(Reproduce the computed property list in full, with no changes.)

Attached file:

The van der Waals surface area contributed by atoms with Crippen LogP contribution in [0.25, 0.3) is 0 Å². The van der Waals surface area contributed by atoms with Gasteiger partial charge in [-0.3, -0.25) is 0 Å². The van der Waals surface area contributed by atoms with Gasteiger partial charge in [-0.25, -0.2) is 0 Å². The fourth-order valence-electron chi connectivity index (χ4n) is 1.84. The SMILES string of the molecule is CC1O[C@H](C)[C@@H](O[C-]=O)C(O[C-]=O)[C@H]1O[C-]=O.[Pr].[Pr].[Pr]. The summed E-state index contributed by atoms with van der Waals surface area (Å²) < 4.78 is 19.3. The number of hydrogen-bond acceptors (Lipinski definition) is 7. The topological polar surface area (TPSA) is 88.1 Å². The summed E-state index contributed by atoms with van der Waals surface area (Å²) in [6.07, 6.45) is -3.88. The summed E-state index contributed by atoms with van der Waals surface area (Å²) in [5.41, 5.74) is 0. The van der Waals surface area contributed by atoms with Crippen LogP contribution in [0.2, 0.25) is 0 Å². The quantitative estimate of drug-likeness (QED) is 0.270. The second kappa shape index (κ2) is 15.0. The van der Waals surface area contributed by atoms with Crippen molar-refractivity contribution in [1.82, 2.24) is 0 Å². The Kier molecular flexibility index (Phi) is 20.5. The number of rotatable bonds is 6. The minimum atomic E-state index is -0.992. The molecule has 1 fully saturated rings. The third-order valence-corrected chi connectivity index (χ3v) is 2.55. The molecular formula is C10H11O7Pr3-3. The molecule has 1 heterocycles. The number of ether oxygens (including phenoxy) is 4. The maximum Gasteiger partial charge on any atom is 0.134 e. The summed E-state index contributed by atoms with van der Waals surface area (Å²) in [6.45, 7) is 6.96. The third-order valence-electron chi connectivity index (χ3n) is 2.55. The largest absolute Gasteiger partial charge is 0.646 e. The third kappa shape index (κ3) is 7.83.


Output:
The van der Waals surface area contributed by atoms with Crippen LogP contribution in [0.25, 0.3) is 0 Å². The van der Waals surface area contributed by atoms with Gasteiger partial charge in [-0.3, -0.25) is 0 Å². The van der Waals surface area contributed by atoms with Gasteiger partial charge in [-0.25, -0.2) is 0 Å². The fourth-order valence-electron chi connectivity index (χ4n) is 1.84. The SMILES string of the molecule is CC1O[C@H](C)[C@@H](O[C-]=O)C(O[C-]=O)[C@H]1O[C-]=O.[Pr].[Pr].[Pr]. The summed E-state index contributed by atoms with van der Waals surface area (Å²) < 4.78 is 19.3. The number of hydrogen-bond acceptors (Lipinski definition) is 7. The topological polar surface area (TPSA) is 88.1 Å². The summed E-state index contributed by atoms with van der Waals surface area (Å²) in [6.07, 6.45) is -3.88. The summed E-state index contributed by atoms with van der Waals surface area (Å²) in [5.41, 5.74) is 0. The van der Waals surface area contributed by atoms with Crippen LogP contribution in [0.2, 0.25) is 0 Å². The quantitative estimate of drug-likeness (QED) is 0.270. The second kappa shape index (κ2) is 15.0. The van der Waals surface area contributed by atoms with Crippen molar-refractivity contribution in [1.82, 2.24) is 0 Å². The Kier molecular flexibility index (Phi) is 20.5. The number of rotatable bonds is 6. The minimum atomic E-state index is -0.992. The molecule has 1 fully saturated rings. The third-order valence-corrected chi connectivity index (χ3v) is 2.55. The molecular formula is C10H11O7Pr3-3. The molecule has 1 heterocycles. The number of ether oxygens (including phenoxy) is 4. The maximum Gasteiger partial charge on any atom is 0.134 e. The summed E-state index contributed by atoms with van der Waals surface area (Å²) in [6.45, 7) is 6.96. The third-order valence-electron chi connectivity index (χ3n) is 2.55. The largest absolute Gasteiger partial charge is 0.646 e. The third kappa shape index (κ3) is 7.83.